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Tuesday, 21 March 1972
Page: 751


Senator BYRNE (Queensland) - A Bill which involves the operations of the Tariff Board always is a most important measure because those operations are extremely important. In the. disciplined Australian economy the Tariff Board occupies a key position. It is increasingly conscious of the power, authority and role it plays in the Australian economy. From operating purely in relation to an individual industry and giving it protection almost ad hoc, the Tariff Board over more recent years has seen its duty as lying in a more general and wider field and in laying down the general principles in relation to the imposition and operation of tariff policy which is related to the functioning of the whole of the Australian economy - the efficiency of Australian industry and the healthy operation of the Australian economy generally. Although inefficient industries are highly protected they should not, as it were, be dragging against the economic pulls towards national prosperity, full employment and the creation of national wealth. In part this Bill stems from the determinations and recommendations of the Tariff Board following references to the Board as a result of determinations by the Special Authority imposing intermediate tariff rates on knitted garments, knitted outer garments and woven shirts. Of course it goes on to deal with other matters.

The comments of the Minister for Civil Aviation (Senator Cotton) in his second reading speech on this Bill were extremely illuminating and referred to certain general propositions which are of particular importance. The Minister said that the Tariff Board found that the industries' most common disabilities were those which flowed from the high cost of raw materials supplied by the local chemical industry, the high cost of Australian labour and the limited size of the Australian market. Possibly the second two components he mentioned cannot be overcome. The labour cost in Australia is high because of the nature of our national economy and our national life. Allowing for the undue acceleration of that factor through inflation, the labour costs always will remain high. Also, the limited nature of the Australian market is something which must remain with us while our population remains at the present level.

The first component in these particular garments is the high cost of raw materials supplied by the local chemical industry.

The Minister could comment on this. I think it is a fact that the great bulk of the raw materials which are processed in our manufacturing industries are imported. I often think, like Senator Webster, that we do not give enough credit to the primary industries which have provided a great deal of the export earnings with which Australia purchases the raw materials which are processed in our secondary industries. I think that secondary industry as a whole does not sufficiently recognise its dependence on the earning capacity of primary industry. I am sure that Senator Webster agrees with that proposition.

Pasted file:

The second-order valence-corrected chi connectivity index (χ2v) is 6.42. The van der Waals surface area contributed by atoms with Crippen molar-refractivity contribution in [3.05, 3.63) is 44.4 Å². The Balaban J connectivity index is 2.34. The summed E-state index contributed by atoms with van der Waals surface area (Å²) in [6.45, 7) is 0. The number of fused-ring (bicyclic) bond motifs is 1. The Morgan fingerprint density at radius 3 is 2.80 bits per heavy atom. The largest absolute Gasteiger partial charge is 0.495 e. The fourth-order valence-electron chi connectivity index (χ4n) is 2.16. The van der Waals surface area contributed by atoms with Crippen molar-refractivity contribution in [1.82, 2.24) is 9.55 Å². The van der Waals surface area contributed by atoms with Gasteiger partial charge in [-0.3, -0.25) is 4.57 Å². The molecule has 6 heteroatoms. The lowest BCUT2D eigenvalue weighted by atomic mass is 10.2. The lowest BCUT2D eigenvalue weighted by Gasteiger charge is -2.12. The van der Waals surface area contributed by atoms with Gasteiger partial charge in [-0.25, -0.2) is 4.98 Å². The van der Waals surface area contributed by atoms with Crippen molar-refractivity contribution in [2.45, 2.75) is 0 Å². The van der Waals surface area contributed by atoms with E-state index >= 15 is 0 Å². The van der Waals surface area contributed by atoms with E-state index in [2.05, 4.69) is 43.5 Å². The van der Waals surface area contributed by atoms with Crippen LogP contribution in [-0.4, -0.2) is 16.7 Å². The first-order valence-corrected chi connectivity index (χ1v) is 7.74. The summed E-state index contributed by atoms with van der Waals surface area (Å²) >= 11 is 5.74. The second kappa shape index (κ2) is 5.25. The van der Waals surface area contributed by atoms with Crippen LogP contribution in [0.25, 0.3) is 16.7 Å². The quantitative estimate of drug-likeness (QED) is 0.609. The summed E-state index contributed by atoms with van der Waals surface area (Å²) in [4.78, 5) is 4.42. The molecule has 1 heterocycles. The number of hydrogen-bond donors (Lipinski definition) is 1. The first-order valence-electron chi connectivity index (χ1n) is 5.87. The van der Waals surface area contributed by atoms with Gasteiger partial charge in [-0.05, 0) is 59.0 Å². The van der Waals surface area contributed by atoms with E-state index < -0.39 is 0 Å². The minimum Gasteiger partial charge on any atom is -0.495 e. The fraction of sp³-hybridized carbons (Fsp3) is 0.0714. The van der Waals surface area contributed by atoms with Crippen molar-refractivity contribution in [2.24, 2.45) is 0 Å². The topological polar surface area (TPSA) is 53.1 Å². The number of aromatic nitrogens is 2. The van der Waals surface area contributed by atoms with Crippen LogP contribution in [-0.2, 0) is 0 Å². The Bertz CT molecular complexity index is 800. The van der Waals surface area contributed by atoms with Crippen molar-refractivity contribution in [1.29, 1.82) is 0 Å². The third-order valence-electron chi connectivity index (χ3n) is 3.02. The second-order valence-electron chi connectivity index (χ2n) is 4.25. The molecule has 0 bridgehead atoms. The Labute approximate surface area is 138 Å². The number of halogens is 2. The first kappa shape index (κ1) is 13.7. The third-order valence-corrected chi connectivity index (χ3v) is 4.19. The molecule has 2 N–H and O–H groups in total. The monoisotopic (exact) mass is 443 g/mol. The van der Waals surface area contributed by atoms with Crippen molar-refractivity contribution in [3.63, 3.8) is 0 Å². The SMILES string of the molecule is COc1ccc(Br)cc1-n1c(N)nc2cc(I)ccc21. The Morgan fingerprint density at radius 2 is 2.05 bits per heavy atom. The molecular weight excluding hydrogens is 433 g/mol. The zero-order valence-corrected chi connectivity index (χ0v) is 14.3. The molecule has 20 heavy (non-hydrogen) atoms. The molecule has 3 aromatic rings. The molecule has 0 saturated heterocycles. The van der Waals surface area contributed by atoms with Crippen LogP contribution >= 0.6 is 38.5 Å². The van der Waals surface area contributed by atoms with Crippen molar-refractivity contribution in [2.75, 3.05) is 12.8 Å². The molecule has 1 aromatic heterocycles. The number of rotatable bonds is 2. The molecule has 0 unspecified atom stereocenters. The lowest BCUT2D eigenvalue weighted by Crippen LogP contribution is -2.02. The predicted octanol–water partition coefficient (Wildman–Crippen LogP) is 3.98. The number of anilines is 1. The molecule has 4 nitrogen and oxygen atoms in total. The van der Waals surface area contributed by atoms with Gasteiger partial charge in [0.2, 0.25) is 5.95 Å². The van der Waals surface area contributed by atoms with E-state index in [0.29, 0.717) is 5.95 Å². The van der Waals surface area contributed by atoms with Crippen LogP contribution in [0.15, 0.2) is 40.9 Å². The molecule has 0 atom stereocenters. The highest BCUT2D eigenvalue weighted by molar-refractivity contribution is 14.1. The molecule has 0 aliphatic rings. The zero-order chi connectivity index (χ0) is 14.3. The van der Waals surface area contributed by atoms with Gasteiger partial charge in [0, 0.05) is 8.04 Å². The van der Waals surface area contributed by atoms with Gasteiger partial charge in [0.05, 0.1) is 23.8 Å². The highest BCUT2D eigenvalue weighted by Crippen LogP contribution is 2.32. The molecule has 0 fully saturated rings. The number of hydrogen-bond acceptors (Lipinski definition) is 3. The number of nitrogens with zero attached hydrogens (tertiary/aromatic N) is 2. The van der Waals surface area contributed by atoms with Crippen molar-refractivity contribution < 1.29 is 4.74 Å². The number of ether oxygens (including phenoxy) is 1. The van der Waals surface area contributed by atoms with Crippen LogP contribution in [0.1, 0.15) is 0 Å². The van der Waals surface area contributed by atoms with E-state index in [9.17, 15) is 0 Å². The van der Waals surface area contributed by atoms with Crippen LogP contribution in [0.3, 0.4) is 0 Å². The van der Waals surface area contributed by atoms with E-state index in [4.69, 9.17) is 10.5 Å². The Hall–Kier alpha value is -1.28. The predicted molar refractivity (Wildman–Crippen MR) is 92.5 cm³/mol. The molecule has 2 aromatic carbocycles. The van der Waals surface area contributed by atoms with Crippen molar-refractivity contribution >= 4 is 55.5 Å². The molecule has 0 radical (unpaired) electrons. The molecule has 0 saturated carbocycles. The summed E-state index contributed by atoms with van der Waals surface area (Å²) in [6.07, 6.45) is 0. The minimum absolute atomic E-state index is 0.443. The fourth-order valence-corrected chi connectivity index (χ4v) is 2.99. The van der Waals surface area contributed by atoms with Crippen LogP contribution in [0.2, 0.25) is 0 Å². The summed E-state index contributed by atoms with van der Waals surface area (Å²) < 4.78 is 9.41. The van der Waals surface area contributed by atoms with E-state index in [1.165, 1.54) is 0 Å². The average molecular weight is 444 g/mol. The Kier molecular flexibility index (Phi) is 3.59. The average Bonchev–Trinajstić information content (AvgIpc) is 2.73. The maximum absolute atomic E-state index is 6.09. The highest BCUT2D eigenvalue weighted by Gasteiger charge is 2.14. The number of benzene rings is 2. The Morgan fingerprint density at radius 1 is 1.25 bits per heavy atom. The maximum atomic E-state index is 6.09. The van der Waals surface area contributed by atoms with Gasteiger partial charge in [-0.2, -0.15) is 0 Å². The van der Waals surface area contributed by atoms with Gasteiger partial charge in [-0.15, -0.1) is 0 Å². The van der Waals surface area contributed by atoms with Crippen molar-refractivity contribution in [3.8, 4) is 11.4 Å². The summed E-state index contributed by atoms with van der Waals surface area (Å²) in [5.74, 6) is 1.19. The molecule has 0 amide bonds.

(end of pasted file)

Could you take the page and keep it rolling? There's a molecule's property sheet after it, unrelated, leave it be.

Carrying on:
Senator Webster - I do. I appreciate your comments.


Senator BYRNE - I thank the honourable senator. Therefore where the cost of the base material is so significant as to affect the whole operation of the application of the tariff structure in particular cases it becomes a matter of very great moment. It is not the intention of the Democratic Labor Party to debate this Bill at any great length because its introduction follows a detailed examination by the Tariff Board. The Democratic Labor Party anticipates a further important step that is going to be taken; that is that rather than continue to impose a high tariff barrier against goods coming from cheaply manufacturing countries the Government is going to attempt to find an accommodation with such countries so that there shall be a rationalisation of their exports on the basis of price and quantity. Undoubtedly, that is much more in consonance with the Kennedy Round and the General Agreement on Tariffs and Trade than is our brutal imposition of a high tariff irrespective of any other consideration. Insofar as it is the Government's disposition to try to handle this matter by negotiation with the exporting countries, I think it is most commendable that that should be the approach. Therefore, the Australian Democratic Labor Party supports the Bill. We hope that from the indications of the attitude of the Tariff Board and the indication of the disposition of the Government it may be possible to make our contribution to the much freer flow of international trade and to put at the disposal not only of this country but of all the nations of the world, many pf which are poorer than our country, the consumer goods which are so very badly lacking and completely beyond their present means to purchase. I support the Bill.







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